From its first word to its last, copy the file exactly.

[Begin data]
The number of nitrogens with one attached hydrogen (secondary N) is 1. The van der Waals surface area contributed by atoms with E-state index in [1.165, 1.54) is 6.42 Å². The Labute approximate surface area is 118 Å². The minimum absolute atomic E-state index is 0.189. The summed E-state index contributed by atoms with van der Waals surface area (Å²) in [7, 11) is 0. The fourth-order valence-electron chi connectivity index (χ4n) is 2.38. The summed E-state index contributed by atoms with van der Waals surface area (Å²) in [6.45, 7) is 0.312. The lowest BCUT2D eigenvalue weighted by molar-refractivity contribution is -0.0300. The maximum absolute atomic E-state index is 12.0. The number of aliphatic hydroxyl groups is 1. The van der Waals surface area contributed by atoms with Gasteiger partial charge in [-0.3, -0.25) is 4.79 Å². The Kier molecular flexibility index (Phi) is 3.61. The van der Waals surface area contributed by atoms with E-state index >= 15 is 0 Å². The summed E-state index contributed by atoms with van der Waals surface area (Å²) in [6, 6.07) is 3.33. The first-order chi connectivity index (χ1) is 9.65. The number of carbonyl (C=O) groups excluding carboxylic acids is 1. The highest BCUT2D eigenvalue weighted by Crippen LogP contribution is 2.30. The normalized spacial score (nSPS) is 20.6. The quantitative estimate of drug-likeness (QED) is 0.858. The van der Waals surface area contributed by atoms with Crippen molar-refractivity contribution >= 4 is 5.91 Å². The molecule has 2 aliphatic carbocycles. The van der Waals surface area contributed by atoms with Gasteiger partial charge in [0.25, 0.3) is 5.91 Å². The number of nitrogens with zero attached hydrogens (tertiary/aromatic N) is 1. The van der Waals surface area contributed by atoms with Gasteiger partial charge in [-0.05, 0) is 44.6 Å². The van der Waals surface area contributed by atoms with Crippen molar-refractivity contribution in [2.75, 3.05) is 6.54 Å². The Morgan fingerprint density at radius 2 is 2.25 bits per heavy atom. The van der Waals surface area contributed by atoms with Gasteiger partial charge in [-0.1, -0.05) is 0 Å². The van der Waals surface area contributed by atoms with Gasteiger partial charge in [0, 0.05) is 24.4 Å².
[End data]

The number of nitrogens with one attached hydrogen (secondary N) is 1. The van der Waals surface area contributed by atoms with E-state index in [1.165, 1.54) is 6.42 Å². The Labute approximate surface area is 118 Å². The minimum absolute atomic E-state index is 0.189. The summed E-state index contributed by atoms with van der Waals surface area (Å²) in [7, 11) is 0. The fourth-order valence-electron chi connectivity index (χ4n) is 2.38. The summed E-state index contributed by atoms with van der Waals surface area (Å²) in [6.45, 7) is 0.312. The lowest BCUT2D eigenvalue weighted by molar-refractivity contribution is -0.0300. The maximum absolute atomic E-state index is 12.0. The number of aliphatic hydroxyl groups is 1. The van der Waals surface area contributed by atoms with Gasteiger partial charge in [-0.3, -0.25) is 4.79 Å². The Kier molecular flexibility index (Phi) is 3.61. The van der Waals surface area contributed by atoms with E-state index >= 15 is 0 Å². The summed E-state index contributed by atoms with van der Waals surface area (Å²) in [6, 6.07) is 3.33. The first-order chi connectivity index (χ1) is 9.65. The number of carbonyl (C=O) groups excluding carboxylic acids is 1. The highest BCUT2D eigenvalue weighted by Crippen LogP contribution is 2.30. The normalized spacial score (nSPS) is 20.6. The quantitative estimate of drug-likeness (QED) is 0.858. The van der Waals surface area contributed by atoms with Crippen molar-refractivity contribution >= 4 is 5.91 Å². The molecule has 2 aliphatic carbocycles. The van der Waals surface area contributed by atoms with Gasteiger partial charge in [0.25, 0.3) is 5.91 Å². The number of nitrogens with zero attached hydrogens (tertiary/aromatic N) is 1. The van der Waals surface area contributed by atoms with Gasteiger partial charge in [-0.05, 0) is 44.6 Å². The van der Waals surface area contributed by atoms with Crippen molar-refractivity contribution in [2.75, 3.05) is 6.54 Å². The Morgan fingerprint density at radius 2 is 2.25 bits per heavy atom. The van der Waals surface area contributed by atoms with Gasteiger partial charge in [-0.1, -0.05) is 0 Å². The van der Waals surface area contributed by atoms with Gasteiger partial charge in [0, 0.05) is 24.4 Å².